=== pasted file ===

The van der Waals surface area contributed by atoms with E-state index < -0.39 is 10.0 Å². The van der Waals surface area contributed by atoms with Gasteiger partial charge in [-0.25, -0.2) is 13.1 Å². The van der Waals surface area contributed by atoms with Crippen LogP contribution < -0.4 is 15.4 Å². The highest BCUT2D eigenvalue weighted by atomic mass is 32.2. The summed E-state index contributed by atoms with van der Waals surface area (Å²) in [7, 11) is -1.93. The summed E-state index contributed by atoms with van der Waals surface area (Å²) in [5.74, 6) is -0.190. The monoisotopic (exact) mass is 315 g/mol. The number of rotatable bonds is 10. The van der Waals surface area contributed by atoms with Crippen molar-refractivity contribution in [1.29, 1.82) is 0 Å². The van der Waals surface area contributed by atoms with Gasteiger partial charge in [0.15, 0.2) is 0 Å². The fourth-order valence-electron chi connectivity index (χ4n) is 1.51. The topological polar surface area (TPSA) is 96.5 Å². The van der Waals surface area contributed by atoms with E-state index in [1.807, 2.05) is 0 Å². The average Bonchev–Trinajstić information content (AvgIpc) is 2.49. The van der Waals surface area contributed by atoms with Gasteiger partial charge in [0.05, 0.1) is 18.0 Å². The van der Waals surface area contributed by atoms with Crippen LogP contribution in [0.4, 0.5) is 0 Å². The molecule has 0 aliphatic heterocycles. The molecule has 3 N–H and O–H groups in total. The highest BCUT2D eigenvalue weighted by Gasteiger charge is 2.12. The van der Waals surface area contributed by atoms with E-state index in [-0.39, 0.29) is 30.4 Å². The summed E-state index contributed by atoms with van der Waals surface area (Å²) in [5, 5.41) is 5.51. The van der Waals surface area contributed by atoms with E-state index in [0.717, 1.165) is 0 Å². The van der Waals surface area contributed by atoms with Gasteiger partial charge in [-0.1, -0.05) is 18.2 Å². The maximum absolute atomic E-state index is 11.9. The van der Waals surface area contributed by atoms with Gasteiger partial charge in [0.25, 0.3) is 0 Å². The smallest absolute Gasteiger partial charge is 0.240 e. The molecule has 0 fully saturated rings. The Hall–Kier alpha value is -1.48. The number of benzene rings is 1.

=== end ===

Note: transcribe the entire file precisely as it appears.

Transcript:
The van der Waals surface area contributed by atoms with E-state index < -0.39 is 10.0 Å². The van der Waals surface area contributed by atoms with Gasteiger partial charge in [-0.25, -0.2) is 13.1 Å². The van der Waals surface area contributed by atoms with Crippen LogP contribution < -0.4 is 15.4 Å². The highest BCUT2D eigenvalue weighted by atomic mass is 32.2. The summed E-state index contributed by atoms with van der Waals surface area (Å²) in [7, 11) is -1.93. The summed E-state index contributed by atoms with van der Waals surface area (Å²) in [5.74, 6) is -0.190. The monoisotopic (exact) mass is 315 g/mol. The number of rotatable bonds is 10. The van der Waals surface area contributed by atoms with Crippen molar-refractivity contribution in [1.29, 1.82) is 0 Å². The van der Waals surface area contributed by atoms with Gasteiger partial charge in [0.15, 0.2) is 0 Å². The fourth-order valence-electron chi connectivity index (χ4n) is 1.51. The topological polar surface area (TPSA) is 96.5 Å². The van der Waals surface area contributed by atoms with E-state index in [1.807, 2.05) is 0 Å². The average Bonchev–Trinajstić information content (AvgIpc) is 2.49. The van der Waals surface area contributed by atoms with Gasteiger partial charge in [0.05, 0.1) is 18.0 Å². The van der Waals surface area contributed by atoms with Crippen LogP contribution in [0.4, 0.5) is 0 Å². The molecule has 0 aliphatic heterocycles. The molecule has 3 N–H and O–H groups in total. The highest BCUT2D eigenvalue weighted by Gasteiger charge is 2.12. The van der Waals surface area contributed by atoms with E-state index in [-0.39, 0.29) is 30.4 Å². The summed E-state index contributed by atoms with van der Waals surface area (Å²) in [5, 5.41) is 5.51. The van der Waals surface area contributed by atoms with E-state index in [0.717, 1.165) is 0 Å². The van der Waals surface area contributed by atoms with Gasteiger partial charge in [-0.1, -0.05) is 18.2 Å². The maximum absolute atomic E-state index is 11.9. The van der Waals surface area contributed by atoms with Gasteiger partial charge in [0.25, 0.3) is 0 Å². The smallest absolute Gasteiger partial charge is 0.240 e. The molecule has 0 fully saturated rings. The Hall–Kier alpha value is -1.48. The number of benzene rings is 1.